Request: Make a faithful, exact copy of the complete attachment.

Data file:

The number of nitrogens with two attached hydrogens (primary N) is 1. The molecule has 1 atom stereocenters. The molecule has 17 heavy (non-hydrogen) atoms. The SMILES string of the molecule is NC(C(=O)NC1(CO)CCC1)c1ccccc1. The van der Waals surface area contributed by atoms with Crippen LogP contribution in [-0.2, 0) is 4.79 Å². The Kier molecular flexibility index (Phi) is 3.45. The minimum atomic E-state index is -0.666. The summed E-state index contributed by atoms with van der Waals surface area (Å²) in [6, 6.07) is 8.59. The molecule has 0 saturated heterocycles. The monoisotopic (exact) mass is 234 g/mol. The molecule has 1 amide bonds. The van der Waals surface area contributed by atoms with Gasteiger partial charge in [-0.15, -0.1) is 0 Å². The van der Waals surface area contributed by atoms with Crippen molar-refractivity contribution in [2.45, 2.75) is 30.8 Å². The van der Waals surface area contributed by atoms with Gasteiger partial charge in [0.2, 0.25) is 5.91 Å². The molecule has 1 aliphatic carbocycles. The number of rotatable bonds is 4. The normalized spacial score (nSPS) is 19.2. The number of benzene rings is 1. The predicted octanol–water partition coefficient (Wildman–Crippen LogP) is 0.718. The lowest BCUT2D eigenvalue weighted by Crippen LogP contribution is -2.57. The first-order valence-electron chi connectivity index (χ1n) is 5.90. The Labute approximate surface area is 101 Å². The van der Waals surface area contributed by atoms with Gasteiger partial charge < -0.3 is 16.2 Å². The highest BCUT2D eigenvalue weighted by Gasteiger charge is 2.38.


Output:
The number of nitrogens with two attached hydrogens (primary N) is 1. The molecule has 1 atom stereocenters. The molecule has 17 heavy (non-hydrogen) atoms. The SMILES string of the molecule is NC(C(=O)NC1(CO)CCC1)c1ccccc1. The van der Waals surface area contributed by atoms with Crippen LogP contribution in [-0.2, 0) is 4.79 Å². The Kier molecular flexibility index (Phi) is 3.45. The minimum atomic E-state index is -0.666. The summed E-state index contributed by atoms with van der Waals surface area (Å²) in [6, 6.07) is 8.59. The molecule has 0 saturated heterocycles. The monoisotopic (exact) mass is 234 g/mol. The molecule has 1 amide bonds. The van der Waals surface area contributed by atoms with Gasteiger partial charge in [-0.15, -0.1) is 0 Å². The van der Waals surface area contributed by atoms with Crippen molar-refractivity contribution in [2.45, 2.75) is 30.8 Å². The van der Waals surface area contributed by atoms with Gasteiger partial charge in [0.2, 0.25) is 5.91 Å². The molecule has 1 aliphatic carbocycles. The number of rotatable bonds is 4. The normalized spacial score (nSPS) is 19.2. The number of benzene rings is 1. The predicted octanol–water partition coefficient (Wildman–Crippen LogP) is 0.718. The lowest BCUT2D eigenvalue weighted by Crippen LogP contribution is -2.57. The first-order valence-electron chi connectivity index (χ1n) is 5.90. The Labute approximate surface area is 101 Å². The van der Waals surface area contributed by atoms with Gasteiger partial charge < -0.3 is 16.2 Å². The highest BCUT2D eigenvalue weighted by Gasteiger charge is 2.38.